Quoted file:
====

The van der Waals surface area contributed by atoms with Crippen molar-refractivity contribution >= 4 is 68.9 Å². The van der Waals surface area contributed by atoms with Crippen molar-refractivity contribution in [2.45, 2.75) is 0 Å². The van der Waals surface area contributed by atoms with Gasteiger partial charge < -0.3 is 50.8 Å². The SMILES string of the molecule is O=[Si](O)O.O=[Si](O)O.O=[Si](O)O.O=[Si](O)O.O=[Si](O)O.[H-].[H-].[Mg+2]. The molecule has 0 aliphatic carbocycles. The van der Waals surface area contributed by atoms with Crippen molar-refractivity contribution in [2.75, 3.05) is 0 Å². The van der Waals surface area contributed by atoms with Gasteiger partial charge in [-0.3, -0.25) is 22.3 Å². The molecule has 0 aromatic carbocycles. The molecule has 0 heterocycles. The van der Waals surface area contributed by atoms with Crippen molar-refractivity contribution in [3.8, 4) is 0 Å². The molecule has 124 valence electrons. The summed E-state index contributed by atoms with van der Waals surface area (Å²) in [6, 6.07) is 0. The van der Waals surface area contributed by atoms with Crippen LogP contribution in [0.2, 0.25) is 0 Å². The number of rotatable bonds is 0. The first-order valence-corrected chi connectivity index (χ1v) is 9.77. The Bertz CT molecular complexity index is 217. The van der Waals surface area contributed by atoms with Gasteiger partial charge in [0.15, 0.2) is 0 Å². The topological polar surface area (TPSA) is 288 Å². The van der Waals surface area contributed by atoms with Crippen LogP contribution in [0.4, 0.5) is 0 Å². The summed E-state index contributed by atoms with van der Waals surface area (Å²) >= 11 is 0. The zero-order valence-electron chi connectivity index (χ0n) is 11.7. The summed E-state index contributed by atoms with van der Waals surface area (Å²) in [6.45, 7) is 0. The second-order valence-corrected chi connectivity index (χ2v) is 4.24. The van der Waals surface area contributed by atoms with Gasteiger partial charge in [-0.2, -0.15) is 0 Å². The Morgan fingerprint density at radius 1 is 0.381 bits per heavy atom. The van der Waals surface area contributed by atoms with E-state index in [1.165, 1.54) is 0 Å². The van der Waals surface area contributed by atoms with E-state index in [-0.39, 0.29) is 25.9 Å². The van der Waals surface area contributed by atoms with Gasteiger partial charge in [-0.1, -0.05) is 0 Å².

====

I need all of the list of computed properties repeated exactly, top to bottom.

The van der Waals surface area contributed by atoms with Crippen molar-refractivity contribution >= 4 is 68.9 Å². The van der Waals surface area contributed by atoms with Crippen molar-refractivity contribution in [2.45, 2.75) is 0 Å². The van der Waals surface area contributed by atoms with Gasteiger partial charge < -0.3 is 50.8 Å². The SMILES string of the molecule is O=[Si](O)O.O=[Si](O)O.O=[Si](O)O.O=[Si](O)O.O=[Si](O)O.[H-].[H-].[Mg+2]. The molecule has 0 aliphatic carbocycles. The van der Waals surface area contributed by atoms with Crippen molar-refractivity contribution in [2.75, 3.05) is 0 Å². The van der Waals surface area contributed by atoms with Gasteiger partial charge in [-0.3, -0.25) is 22.3 Å². The molecule has 0 aromatic carbocycles. The molecule has 0 heterocycles. The van der Waals surface area contributed by atoms with Crippen molar-refractivity contribution in [3.8, 4) is 0 Å². The molecule has 124 valence electrons. The summed E-state index contributed by atoms with van der Waals surface area (Å²) in [6, 6.07) is 0. The van der Waals surface area contributed by atoms with Crippen LogP contribution in [0.2, 0.25) is 0 Å². The number of rotatable bonds is 0. The first-order valence-corrected chi connectivity index (χ1v) is 9.77. The Bertz CT molecular complexity index is 217. The van der Waals surface area contributed by atoms with Gasteiger partial charge in [0.15, 0.2) is 0 Å². The topological polar surface area (TPSA) is 288 Å². The van der Waals surface area contributed by atoms with Crippen LogP contribution in [0.4, 0.5) is 0 Å². The summed E-state index contributed by atoms with van der Waals surface area (Å²) >= 11 is 0. The zero-order valence-electron chi connectivity index (χ0n) is 11.7. The summed E-state index contributed by atoms with van der Waals surface area (Å²) in [6.45, 7) is 0. The second-order valence-corrected chi connectivity index (χ2v) is 4.24. The van der Waals surface area contributed by atoms with Gasteiger partial charge in [-0.2, -0.15) is 0 Å². The Morgan fingerprint density at radius 1 is 0.381 bits per heavy atom. The van der Waals surface area contributed by atoms with E-state index in [1.165, 1.54) is 0 Å². The van der Waals surface area contributed by atoms with E-state index in [-0.39, 0.29) is 25.9 Å². The van der Waals surface area contributed by atoms with Gasteiger partial charge in [-0.1, -0.05) is 0 Å².